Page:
I feel like it will be the Vasculitis that gets me in the end, not the RA, and I do not want to waste any time. I am taking a writing course, writing, working out, soul searching, and just generally grateful for every single moment. The problem with working as hard as we were all working last year is that you don’t even have time to be grateful, it’s like swimming from Cuba to Miami with sharks chasing you. I love each morning and I go to bed happy every night. I am still working for the group home writing plans and have taken on a part time supervision role, but for right now that is enough. I am also having fun volunteering at the Carolina Theatre downtown.
This title sounds like a star date and that is about right. It feels like light years since I wrote anything for this blog and it appears it has actually been two years since I made an entry. Two incredibly busy years kept me from blogging… let’s see, I have been teaching 3-5 AU [which requires the energy of 3 or 4 people] and continuing to work part-time at the group home, dreaming of retirement and/or a time when I can read books again and maybe write books finally, living this crazy romantic life with Bean where I bridge two cities and live out of little bags that I schlep back and forth in my car, and dealing with a crazy woman who is the biological parent of Audrey and Rusty and this is an entire story unto itself, so yes, I’ve been a bit busy.
The crazy selfish bio parent has a weird and abusive older boyfriend who attacked Rusty multiple times, we didn’t know until the last when he made the North to Alaska call to his Dad in the moment. Skip forward to weird Trumper-boyfriend signing a DVPO voluntarily to avoid having said children testify in court, Mom saying I’ll miss you guys and moving a city away to a smaller apartment and now only seeing one of the kids for a couple hours each week. This all happened almost a year ago and the fallout has required me to step up and our relationship to change since the kids went from being around 14 of every 28 days to 28 of every 28 days and 24 hours of every day. We are not complaining as they are better off in so many ways, but the disappointment that we all feel for this horrible woman and her terrible choices weighs like a heavy rock we all have our hands up in the air to collectively carry. We are trying to find a big cliff to pitch it off and purge ourselves of the dark cloud of letdown and disbelief.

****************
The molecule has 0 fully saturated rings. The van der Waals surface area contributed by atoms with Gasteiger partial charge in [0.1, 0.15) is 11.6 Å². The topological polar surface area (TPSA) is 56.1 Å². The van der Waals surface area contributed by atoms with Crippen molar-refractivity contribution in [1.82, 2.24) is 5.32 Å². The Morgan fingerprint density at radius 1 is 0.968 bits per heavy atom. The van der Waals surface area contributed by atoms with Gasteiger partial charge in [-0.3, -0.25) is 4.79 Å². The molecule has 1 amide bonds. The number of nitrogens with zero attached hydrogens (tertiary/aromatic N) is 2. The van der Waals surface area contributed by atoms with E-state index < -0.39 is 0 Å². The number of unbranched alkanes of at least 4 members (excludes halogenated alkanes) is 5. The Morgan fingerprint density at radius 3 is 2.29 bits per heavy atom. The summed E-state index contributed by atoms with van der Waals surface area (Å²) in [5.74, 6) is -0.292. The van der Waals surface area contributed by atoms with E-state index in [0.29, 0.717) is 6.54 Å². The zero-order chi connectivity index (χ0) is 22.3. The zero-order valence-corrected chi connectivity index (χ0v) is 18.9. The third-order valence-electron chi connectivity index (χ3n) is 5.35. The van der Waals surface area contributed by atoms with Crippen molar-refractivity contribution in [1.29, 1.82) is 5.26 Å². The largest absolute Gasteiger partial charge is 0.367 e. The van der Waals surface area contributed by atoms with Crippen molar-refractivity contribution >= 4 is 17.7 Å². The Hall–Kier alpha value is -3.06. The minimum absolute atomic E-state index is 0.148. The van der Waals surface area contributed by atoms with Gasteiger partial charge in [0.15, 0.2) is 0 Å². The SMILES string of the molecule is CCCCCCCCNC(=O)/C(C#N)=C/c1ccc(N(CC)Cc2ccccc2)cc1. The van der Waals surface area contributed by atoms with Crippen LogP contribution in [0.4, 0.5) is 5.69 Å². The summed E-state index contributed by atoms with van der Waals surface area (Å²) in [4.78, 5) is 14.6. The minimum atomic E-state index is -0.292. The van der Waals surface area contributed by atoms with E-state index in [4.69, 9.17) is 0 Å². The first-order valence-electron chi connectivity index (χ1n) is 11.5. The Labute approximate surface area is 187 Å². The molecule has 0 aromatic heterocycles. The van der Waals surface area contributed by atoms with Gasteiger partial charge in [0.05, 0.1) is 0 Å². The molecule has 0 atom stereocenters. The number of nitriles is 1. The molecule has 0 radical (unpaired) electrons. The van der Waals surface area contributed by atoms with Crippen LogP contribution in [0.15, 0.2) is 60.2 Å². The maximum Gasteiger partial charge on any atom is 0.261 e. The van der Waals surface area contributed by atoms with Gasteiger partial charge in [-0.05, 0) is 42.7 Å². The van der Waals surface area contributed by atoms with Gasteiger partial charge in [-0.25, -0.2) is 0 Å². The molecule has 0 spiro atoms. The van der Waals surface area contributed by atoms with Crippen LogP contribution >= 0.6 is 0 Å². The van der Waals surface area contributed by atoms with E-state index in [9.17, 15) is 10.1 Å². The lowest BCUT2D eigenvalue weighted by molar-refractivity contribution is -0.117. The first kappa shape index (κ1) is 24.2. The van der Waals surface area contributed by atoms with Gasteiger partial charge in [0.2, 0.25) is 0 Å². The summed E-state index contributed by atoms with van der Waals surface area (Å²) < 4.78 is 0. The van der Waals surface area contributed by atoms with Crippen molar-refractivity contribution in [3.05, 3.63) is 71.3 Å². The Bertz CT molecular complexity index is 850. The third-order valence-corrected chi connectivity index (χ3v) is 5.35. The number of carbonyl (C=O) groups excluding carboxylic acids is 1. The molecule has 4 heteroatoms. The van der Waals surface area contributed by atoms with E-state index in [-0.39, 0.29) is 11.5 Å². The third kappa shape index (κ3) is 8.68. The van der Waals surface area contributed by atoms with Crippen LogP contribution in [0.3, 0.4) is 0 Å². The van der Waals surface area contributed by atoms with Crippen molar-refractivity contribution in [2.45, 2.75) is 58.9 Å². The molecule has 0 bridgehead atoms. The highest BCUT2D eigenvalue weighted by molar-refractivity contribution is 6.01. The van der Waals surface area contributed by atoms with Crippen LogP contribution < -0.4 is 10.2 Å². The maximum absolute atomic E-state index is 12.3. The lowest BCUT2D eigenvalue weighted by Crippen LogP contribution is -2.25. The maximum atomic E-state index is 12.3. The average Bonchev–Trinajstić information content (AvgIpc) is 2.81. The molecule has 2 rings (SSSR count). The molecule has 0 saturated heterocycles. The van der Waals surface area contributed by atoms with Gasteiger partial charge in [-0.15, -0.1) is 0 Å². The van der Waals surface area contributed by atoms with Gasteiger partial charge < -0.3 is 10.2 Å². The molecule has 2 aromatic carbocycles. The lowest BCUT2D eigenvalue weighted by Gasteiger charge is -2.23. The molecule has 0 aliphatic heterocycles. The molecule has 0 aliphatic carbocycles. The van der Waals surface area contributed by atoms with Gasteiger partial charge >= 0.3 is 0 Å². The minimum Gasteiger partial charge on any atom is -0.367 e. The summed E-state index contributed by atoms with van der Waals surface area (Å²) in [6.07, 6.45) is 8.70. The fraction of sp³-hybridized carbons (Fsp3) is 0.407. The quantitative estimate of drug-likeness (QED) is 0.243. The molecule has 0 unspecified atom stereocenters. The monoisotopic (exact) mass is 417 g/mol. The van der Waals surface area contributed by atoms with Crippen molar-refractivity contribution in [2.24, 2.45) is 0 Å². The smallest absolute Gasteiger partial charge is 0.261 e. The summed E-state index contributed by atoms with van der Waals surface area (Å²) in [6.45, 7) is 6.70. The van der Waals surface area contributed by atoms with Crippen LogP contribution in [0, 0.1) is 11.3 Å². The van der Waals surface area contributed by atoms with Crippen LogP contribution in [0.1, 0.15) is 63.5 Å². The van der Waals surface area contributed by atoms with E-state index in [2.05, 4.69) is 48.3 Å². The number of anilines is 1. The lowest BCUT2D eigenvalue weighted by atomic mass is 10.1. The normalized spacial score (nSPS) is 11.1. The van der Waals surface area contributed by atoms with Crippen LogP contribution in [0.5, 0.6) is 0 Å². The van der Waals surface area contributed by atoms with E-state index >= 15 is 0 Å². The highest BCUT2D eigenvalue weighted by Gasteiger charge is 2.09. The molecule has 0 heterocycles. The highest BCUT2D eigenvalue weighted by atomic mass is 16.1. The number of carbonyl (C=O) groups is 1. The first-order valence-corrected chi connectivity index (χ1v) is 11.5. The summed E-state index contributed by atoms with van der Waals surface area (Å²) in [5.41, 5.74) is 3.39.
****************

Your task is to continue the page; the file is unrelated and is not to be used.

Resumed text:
RA turned out was the moderate to severe and aggressive sort that only responded to a multimodal full on assault of Methotrexate, weekly instead of bi-weekly Humira injections, Plaquenil, and sometimes steroid bumps/tapers. I have erosions in my hands and feet after only 4 years and my feet look different with weird nodules and bunions and daylight sign on middle toes. I don’t think about RA as much, though, and it is now just part of the landscape of my life, in fact, I would have said I was in a good chemical remission, until late spring/early summer when the Vasculitis hit. I developed petechiae on my feet, and since my sister just spent the better part of a year slaying this particular dragon, I knew what this might be. A routine visit to my eye doc where they found hemorrhages on my retina and I knew for sure. Now, we have to figure out how to proceed while I do daily steroid doses that are making me a bit moon-faced already.